There were a lot of happenings in the California cannabis world this week, from tax relief to DCC rule modifications, and CBD registrations going live.
Late last week, Governor Gavin Newsom signed into law a trailer bill AB-195, as part of the state budget legislation, that suspends the cultivation tax and provides some benefits to social equity operators. AB-195 is based largely on SB 1074, introduced earlier this year to shift the tax collected on cannabis to the point of sale. AB-195 does just that – it discontinues the cannabis cultivation tax as of January 2021, transfers the collection responsibility for excise tax from the distributor to the retailer, and it freezes any increase in excise tax for three years. After that, excise taxes are expected to increase, and they may go as high as 19% to compensate for the losses to the state resulting from the discontinued cultivation tax.
However, the bill also reduces the number of employees from 20 down to 10 before a licensee must negotiate a labor peace agreement with a union, which is a point of contention for many already struggling small businesses. The bill also provides some, albeit limited, benefits to equity licensees, such as a $10,000 tax credit and retention of 20% of the excise tax revenue they collect for the next few years. In an effort to combat the still thriving illicit market, the bill adds civil and criminal penalties pertaining to illegal cultivation, such as authorizing local authorities to file civil actions against property owners who lease to unlicensed cannabis businesses and against growers who unlawfully divert water to their cultivation facilities.
DCC Rulemaking Modifications
Earlier this week, the Department of Cannabis Control (DCC) released modifications to its proposed rulemaking to adopt consolidated cannabis regulations. The original proposed rulemaking was released on March, 4, 2002, and these modifications respond to the comments received by the DCC on that original release. These modifications are relatively minimal, but there are a few worth highlighting. Some of the key modifications include:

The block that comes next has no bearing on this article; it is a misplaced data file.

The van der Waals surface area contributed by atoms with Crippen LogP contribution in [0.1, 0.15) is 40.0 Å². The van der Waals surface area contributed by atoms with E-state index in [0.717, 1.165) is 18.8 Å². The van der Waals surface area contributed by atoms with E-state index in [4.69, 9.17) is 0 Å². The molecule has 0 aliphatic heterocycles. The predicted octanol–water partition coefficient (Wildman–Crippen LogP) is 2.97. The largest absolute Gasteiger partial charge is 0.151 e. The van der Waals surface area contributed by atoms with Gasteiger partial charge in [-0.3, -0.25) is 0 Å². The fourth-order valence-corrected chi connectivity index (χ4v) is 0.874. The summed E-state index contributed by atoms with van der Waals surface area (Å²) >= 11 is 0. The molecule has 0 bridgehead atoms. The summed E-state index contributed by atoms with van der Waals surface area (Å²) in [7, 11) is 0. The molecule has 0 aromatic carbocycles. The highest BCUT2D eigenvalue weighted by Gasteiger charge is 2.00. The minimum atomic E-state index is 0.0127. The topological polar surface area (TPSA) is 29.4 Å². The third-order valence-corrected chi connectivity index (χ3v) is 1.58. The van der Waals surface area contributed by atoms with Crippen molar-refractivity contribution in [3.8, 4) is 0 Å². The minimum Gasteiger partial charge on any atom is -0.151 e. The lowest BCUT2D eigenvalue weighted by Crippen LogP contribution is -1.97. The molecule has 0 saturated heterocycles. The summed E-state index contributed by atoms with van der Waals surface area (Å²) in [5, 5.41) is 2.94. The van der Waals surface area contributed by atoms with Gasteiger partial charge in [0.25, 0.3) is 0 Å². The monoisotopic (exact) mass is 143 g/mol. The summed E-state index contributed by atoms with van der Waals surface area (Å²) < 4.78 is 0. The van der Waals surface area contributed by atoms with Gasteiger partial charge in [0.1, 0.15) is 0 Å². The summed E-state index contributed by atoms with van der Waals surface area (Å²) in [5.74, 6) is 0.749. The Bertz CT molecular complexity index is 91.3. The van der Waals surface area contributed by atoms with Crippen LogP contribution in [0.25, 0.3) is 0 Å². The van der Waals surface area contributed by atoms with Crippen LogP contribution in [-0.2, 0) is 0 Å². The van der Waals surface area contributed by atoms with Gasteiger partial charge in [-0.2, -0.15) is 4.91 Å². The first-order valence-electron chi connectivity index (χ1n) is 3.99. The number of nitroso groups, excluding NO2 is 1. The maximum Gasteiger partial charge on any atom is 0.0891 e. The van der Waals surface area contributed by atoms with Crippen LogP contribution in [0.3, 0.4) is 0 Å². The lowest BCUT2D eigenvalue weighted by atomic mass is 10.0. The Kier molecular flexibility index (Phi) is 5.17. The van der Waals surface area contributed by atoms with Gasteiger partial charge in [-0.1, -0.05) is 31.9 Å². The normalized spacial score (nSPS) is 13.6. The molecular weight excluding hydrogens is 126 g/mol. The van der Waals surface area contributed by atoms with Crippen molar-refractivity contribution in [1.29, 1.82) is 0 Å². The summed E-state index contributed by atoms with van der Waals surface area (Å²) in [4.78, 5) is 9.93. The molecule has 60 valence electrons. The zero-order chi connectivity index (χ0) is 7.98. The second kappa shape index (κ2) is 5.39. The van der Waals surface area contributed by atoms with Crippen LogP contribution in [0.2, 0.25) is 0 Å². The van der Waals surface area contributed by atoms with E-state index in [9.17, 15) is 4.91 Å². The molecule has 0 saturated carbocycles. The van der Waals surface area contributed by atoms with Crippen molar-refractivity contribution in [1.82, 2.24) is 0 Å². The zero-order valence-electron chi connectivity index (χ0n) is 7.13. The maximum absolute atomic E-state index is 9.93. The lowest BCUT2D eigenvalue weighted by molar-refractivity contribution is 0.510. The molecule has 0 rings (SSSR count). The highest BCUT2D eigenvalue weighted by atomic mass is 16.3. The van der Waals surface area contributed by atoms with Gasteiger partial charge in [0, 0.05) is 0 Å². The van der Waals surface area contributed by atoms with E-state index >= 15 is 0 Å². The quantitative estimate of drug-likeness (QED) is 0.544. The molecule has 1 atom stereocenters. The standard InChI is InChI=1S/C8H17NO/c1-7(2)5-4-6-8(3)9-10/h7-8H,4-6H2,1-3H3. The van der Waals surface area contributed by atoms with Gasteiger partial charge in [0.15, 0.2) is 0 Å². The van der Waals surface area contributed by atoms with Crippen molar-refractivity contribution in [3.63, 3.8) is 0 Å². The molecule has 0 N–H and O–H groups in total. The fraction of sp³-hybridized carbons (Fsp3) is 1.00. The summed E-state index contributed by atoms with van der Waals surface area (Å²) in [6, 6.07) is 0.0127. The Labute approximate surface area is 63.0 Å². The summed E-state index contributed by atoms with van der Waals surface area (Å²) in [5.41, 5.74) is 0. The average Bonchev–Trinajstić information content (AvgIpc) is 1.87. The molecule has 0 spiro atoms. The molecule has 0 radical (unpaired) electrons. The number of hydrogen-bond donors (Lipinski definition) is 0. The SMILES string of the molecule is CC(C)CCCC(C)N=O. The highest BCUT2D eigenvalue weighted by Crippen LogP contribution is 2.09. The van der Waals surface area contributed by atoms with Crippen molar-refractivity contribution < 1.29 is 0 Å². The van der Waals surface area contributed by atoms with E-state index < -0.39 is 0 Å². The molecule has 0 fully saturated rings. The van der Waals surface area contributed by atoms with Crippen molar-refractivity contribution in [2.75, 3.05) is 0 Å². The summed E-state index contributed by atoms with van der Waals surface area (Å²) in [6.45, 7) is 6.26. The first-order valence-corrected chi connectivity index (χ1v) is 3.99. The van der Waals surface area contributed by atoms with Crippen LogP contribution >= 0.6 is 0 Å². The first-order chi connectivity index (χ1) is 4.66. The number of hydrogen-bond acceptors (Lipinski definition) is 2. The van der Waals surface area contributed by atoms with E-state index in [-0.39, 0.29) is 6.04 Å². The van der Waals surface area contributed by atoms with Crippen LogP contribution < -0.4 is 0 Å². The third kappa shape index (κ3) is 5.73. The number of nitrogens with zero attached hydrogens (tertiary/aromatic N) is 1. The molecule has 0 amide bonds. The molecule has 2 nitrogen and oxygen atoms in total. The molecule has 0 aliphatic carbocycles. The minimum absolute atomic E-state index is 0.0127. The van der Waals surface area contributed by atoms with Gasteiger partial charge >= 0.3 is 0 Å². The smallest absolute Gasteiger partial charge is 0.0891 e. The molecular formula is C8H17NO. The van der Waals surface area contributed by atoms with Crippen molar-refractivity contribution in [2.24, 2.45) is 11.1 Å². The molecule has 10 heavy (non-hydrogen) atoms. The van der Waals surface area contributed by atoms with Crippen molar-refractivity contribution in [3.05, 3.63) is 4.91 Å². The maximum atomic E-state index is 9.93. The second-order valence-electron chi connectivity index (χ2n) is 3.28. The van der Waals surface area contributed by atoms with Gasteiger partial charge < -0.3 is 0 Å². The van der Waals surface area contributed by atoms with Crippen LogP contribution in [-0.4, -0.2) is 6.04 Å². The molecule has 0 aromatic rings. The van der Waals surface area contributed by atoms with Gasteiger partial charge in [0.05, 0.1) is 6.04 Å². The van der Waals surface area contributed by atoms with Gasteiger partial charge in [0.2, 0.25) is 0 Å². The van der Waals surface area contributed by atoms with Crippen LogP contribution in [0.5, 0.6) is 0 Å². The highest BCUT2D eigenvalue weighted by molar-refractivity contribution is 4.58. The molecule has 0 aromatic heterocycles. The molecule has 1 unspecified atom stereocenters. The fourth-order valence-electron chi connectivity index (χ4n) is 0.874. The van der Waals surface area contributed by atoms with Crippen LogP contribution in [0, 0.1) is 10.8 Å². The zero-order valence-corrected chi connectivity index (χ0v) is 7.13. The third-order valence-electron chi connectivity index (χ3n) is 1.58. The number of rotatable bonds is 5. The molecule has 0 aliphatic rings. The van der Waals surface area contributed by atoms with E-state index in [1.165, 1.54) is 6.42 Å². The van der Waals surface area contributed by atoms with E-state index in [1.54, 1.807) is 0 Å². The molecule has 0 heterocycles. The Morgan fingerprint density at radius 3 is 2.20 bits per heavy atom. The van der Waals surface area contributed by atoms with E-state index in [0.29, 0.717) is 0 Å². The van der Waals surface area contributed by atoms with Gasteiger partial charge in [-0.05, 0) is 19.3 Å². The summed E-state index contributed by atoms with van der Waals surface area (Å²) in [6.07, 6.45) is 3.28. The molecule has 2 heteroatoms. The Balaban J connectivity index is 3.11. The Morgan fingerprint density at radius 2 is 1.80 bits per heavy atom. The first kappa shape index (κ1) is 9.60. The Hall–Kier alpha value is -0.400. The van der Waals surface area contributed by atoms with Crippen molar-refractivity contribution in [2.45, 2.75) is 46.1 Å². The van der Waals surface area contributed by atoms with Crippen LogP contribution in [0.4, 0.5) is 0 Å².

Redefining outdoor cultivation to allow for light deprivation (which the original proposed rulemaking classified any outdoor grower using light deprivation as mixed light cultivation);
Including delta-8 THC in the calculation of “total THC”;
Clarifying that shipping containers and modular buildings qualify as permanent structures, such that they can be utilized for indoor cultivation;
Removing the requirement that terpenes added to inhaled products be botanically derived;
Permitting applicants to include annual scheduled closure periods of their site;
Allowing canopy area to be used for seed production;
Clarifying that employee break areas can be located in living areas of a residence located on the licensed premises; and
Allowing product designated as trade samples to be redesignated as medical cannabis donations.
The DCC provided a short 15-day comment period for these modifications - comments must be received by July 22, 2022.
IHEOA and Registration Applications open for Hemp Manufacturers
On July 6, 2022 the California Department of Public Health (CDPH) made available the Industrial Hemp Enrollment and Oversight Authorization (IHEOA) and registration applications. In June of 2021, AB-45 was signed into law, which allows for the inclusion of hemp extracts, such as CBD, in food and beverages, dietary supplements, cosmetics, and pet food provided they contain less than .3% THC. AB-45 delegated regulatory authority over the hemp extract products set out therein to the CDPH. It wasn’t until April of 2022 that the CDPH proposed emergency regulations promulgating rules from AB-45, which detailed the IHEOA, product-type registration, and annual fees for hemp manufacturers. Manufacturers can now register and apply for authorization by product type, and by county grouping. Multiple product types require multiple applications and registrations.